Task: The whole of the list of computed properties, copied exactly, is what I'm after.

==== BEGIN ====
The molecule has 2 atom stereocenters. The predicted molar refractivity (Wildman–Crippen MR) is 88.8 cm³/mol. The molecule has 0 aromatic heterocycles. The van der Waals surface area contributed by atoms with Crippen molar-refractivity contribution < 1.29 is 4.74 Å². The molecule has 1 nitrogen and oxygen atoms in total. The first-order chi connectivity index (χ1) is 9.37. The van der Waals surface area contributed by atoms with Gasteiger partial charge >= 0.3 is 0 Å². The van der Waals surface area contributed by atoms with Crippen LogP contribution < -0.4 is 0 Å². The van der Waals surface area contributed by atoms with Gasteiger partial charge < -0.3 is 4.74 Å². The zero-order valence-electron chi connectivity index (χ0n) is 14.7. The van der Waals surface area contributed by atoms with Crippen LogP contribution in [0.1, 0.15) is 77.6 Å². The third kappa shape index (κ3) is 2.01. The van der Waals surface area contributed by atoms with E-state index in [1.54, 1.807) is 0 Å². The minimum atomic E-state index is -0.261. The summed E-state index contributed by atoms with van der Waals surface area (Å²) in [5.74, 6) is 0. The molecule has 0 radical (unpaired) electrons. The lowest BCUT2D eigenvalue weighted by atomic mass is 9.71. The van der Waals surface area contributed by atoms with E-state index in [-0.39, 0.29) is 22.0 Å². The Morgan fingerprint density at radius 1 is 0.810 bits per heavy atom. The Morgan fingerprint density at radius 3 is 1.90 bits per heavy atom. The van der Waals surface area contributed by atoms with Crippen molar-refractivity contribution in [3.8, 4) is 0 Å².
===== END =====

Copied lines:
The molecule has 2 atom stereocenters. The predicted molar refractivity (Wildman–Crippen MR) is 88.8 cm³/mol. The molecule has 0 aromatic heterocycles. The van der Waals surface area contributed by atoms with Crippen molar-refractivity contribution < 1.29 is 4.74 Å². The molecule has 1 nitrogen and oxygen atoms in total. The first-order chi connectivity index (χ1) is 9.37. The van der Waals surface area contributed by atoms with Gasteiger partial charge >= 0.3 is 0 Å². The van der Waals surface area contributed by atoms with Crippen LogP contribution < -0.4 is 0 Å². The van der Waals surface area contributed by atoms with Gasteiger partial charge < -0.3 is 4.74 Å². The zero-order valence-electron chi connectivity index (χ0n) is 14.7. The van der Waals surface area contributed by atoms with Crippen LogP contribution in [0.1, 0.15) is 77.6 Å². The third kappa shape index (κ3) is 2.01. The van der Waals surface area contributed by atoms with E-state index in [1.54, 1.807) is 0 Å². The minimum atomic E-state index is -0.261. The summed E-state index contributed by atoms with van der Waals surface area (Å²) in [5.74, 6) is 0. The molecule has 0 radical (unpaired) electrons. The lowest BCUT2D eigenvalue weighted by atomic mass is 9.71. The van der Waals surface area contributed by atoms with E-state index in [-0.39, 0.29) is 22.0 Å². The Morgan fingerprint density at radius 1 is 0.810 bits per heavy atom. The Morgan fingerprint density at radius 3 is 1.90 bits per heavy atom. The van der Waals surface area contributed by atoms with Crippen molar-refractivity contribution in [3.8, 4) is 0 Å².